Nothing "Hard" Survives in my Tank!!!

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gbru316

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Also a good point, I’ve helped jf out a couple times at his place and talked with quite a few other coral farmers. Him and others whose entire livelihood depends on coral growth and coloration, yet they all tend to keep all at ~8.
If higher alk were truly advantageous and truly made corals grow faster, would these coral farms not all be running 12?

I feel like this high alkalinity method that I often see with newer/less experienced reefers is fed to them through some sort of product/advertising and is never really utilized by the leads in the industry. I have yet to come across anyone of note running an all that high, despite running other “iffy” methods such as monthly chemiclean dosing.

See my edit about Sanjay Joshi
 
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Pntbll687

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No I get that, I was just saying the amount of reagent in the syringe is 1ml when looking at the tip of the little nub and the measurement lines. If I pulled the plunger all the way back, it would have 1.8ml of reagent. Here's a picture of what I'm doing. You can see the little nub is right at the .1ml line, but the main part of the plunger is up past the top line. If I do it the other way, the plunger is way up at the top of the syringe like in the bottom picture.

Doing it either way I get the same reading--11.6 dkh

IMG_5167.jpg


IMG_5168.jpg
SO you're actually using more reagent than 1ml. The first seal above the nipple part should be at 0, not the nipple. You're alk may be higher than what that is reading.

Why not for funzies, just run the test the way the directions say to see what it says??

But I think nitrates are probably the issue. I have found the API test to read consistently when nitrates are above 10ppm. And for reading the color, it should be held across the color spectrum bands. The band that "disappears" is going to be the closest match to the nitrate level. I'm thinking nitrates are probably lower than 5ppm and dip close to zero, causing issues.

I would run the test as as directed by the manufacturer and get a baseline numbers again. Then mix some fresh saltwater and test that for alk, the numbers should be somewhat close to each other, I'd say within .5dkh.
 
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paulgriffin971

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SO you're actually using more reagent than 1ml. The first seal above the nipple part should be at 0, not the nipple. You're alk may be higher than what that is reading.

Why not for funzies, just run the test the way the directions say to see what it says??

But I think nitrates are probably the issue. I have found the API test to read consistently when nitrates are above 10ppm. And for reading the color, it should be held across the color spectrum bands. The band that "disappears" is going to be the closest match to the nitrate level. I'm thinking nitrates are probably lower than 5ppm and dip close to zero, causing issues.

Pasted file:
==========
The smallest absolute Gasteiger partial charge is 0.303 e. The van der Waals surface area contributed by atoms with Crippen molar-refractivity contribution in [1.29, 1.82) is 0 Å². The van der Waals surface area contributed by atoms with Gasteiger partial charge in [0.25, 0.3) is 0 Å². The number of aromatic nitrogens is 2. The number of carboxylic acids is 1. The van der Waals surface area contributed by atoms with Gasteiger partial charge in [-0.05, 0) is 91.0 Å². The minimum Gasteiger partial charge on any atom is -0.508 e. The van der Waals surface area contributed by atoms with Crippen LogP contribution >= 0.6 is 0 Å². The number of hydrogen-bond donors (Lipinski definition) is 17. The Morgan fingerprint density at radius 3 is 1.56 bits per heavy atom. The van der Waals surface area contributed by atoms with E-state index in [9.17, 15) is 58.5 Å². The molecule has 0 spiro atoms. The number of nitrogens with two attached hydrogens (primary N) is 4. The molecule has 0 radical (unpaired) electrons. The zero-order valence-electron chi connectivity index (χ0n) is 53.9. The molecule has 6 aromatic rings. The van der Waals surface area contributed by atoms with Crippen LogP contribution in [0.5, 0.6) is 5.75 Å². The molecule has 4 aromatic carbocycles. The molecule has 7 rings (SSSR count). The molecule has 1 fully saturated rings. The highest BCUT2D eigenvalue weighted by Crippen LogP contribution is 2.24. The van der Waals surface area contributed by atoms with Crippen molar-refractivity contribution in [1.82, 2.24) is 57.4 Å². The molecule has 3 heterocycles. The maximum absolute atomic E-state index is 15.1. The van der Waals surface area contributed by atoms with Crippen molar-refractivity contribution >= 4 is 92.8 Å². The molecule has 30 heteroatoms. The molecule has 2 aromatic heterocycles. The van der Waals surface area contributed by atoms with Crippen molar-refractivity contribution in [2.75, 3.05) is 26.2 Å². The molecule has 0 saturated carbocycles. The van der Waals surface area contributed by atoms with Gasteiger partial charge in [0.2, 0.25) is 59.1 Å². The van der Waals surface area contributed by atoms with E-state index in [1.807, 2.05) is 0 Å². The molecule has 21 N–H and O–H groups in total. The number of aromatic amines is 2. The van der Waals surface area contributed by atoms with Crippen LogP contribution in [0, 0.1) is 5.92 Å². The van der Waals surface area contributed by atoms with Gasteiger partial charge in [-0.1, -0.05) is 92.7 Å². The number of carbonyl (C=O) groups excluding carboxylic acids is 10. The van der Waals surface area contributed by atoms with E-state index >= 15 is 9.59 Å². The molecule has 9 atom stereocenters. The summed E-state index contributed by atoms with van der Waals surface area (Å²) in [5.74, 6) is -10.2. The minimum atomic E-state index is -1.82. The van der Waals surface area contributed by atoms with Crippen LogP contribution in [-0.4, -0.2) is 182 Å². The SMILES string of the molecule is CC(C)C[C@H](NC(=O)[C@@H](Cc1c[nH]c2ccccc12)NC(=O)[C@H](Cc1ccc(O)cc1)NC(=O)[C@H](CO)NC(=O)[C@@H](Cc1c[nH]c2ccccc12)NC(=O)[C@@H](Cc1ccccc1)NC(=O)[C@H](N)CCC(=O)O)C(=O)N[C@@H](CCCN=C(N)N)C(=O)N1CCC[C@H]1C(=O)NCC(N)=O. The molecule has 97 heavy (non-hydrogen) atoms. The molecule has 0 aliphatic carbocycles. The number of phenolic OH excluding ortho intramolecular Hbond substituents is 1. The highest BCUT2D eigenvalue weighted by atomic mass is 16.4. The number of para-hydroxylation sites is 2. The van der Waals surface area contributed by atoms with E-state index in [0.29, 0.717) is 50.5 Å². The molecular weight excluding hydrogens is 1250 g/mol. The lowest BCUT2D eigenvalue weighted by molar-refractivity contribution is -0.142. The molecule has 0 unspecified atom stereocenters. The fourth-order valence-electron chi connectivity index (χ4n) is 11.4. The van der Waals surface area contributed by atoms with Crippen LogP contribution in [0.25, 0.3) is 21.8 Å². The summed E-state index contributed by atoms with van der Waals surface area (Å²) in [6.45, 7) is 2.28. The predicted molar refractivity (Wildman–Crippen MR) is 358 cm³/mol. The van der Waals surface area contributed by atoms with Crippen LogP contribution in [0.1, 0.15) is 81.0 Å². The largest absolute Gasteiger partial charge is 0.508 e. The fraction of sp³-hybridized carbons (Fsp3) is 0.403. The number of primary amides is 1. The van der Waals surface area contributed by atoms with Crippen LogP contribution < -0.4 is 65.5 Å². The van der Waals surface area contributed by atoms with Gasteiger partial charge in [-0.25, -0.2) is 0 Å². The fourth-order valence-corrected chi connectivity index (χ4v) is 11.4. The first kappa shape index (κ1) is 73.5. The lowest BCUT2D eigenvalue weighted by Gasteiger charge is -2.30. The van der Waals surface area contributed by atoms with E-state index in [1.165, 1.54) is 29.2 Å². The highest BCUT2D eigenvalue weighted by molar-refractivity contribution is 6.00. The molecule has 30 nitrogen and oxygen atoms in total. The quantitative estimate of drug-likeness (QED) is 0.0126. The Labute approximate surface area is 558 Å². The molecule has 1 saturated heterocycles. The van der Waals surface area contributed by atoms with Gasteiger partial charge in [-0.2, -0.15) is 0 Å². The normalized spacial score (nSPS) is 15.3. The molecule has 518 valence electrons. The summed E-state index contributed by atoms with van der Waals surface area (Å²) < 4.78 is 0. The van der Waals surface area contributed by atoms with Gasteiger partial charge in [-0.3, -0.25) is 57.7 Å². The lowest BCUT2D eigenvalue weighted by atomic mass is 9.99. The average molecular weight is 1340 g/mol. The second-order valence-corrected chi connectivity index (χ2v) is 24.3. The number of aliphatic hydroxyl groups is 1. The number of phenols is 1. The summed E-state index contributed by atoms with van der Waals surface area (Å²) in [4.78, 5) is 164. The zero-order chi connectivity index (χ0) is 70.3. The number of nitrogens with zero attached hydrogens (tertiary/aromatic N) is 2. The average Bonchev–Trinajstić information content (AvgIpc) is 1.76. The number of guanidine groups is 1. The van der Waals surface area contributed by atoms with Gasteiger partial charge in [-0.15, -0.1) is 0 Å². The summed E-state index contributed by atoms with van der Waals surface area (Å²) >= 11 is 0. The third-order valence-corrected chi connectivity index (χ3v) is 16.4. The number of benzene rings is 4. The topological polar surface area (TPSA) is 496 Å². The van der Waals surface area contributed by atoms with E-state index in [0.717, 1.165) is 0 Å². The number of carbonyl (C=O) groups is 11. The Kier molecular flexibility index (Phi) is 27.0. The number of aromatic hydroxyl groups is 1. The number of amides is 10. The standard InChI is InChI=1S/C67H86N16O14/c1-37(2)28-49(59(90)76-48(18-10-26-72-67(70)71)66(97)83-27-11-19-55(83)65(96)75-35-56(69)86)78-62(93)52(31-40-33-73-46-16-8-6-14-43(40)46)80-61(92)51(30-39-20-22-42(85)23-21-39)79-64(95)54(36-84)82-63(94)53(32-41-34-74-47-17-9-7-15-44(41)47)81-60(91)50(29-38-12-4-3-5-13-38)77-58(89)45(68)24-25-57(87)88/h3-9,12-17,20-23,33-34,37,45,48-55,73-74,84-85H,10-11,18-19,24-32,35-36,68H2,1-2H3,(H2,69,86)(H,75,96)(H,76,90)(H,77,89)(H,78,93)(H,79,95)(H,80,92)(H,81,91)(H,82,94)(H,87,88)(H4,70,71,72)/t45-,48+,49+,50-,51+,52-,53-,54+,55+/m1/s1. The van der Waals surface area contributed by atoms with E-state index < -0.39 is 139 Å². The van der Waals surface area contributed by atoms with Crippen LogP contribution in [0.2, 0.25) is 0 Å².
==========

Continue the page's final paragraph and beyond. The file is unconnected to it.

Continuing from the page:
I would run the test as as directed by the manufacturer and get a baseline numbers again. Then mix some fresh saltwater and test that for alk, the numbers should be somewhat close to each other, I'd say within .5dkh.
I did that. Doing it either way comes out with the same result--11.6 dkh.

I think i understand what others are talking about with regard to alkalinity vs phosphates and nitrates. High DKH needs to be matched by ultra low phosphates and nitrates. Lower dkh needs to be matched with higher phosphates and nitrates.

Have I got that right or have I got it backwards?
 

CrunchyBananas

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I did that. Doing it either way comes out with the same result--11.6 dkh.

I think i understand what others are talking about with regard to alkalinity vs phosphates and nitrates. High DKH needs to be matched by ultra low phosphates and nitrates. Lower dkh needs to be matched with higher phosphates and nitrates.

Have I got that right or have I got it backwards?
Not quite, flip that, high alk needs high nutrients, low alk is better for low nutrients. You can think of it as fueling different growth, nutrients for skin and polyps alk and calcium for skeleton. If your alk is too high with low nutrients, the skeleton can put pace the skin growth, thus “burnt tips” with the skeleton poking out. It’s about finding that balance for balanced growth.
 

thatmanMIKEson

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I think water changes just causes too many issues. Change your temperature which messes with corals, changes to alk, calcium in the water, corals love stability.
Why would any of that be different than what your system is running, that doesn't make any sense
 
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paulgriffin971

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Not quite, flip that, high alk needs high nutrients, low alk is better for low nutrients. You can think of it as fueling different growth, nutrients for skin and polyps alk and calcium for skeleton. If your alk is too high with low nutrients, the skeleton can put pace the skin growth, thus “burnt tips” with the skeleton poking out. It’s about finding that balance for balanced growth.
OK got it. I'll sit back and wait a few weeks to see what happens. Chalk this one up to another attempt :)
 
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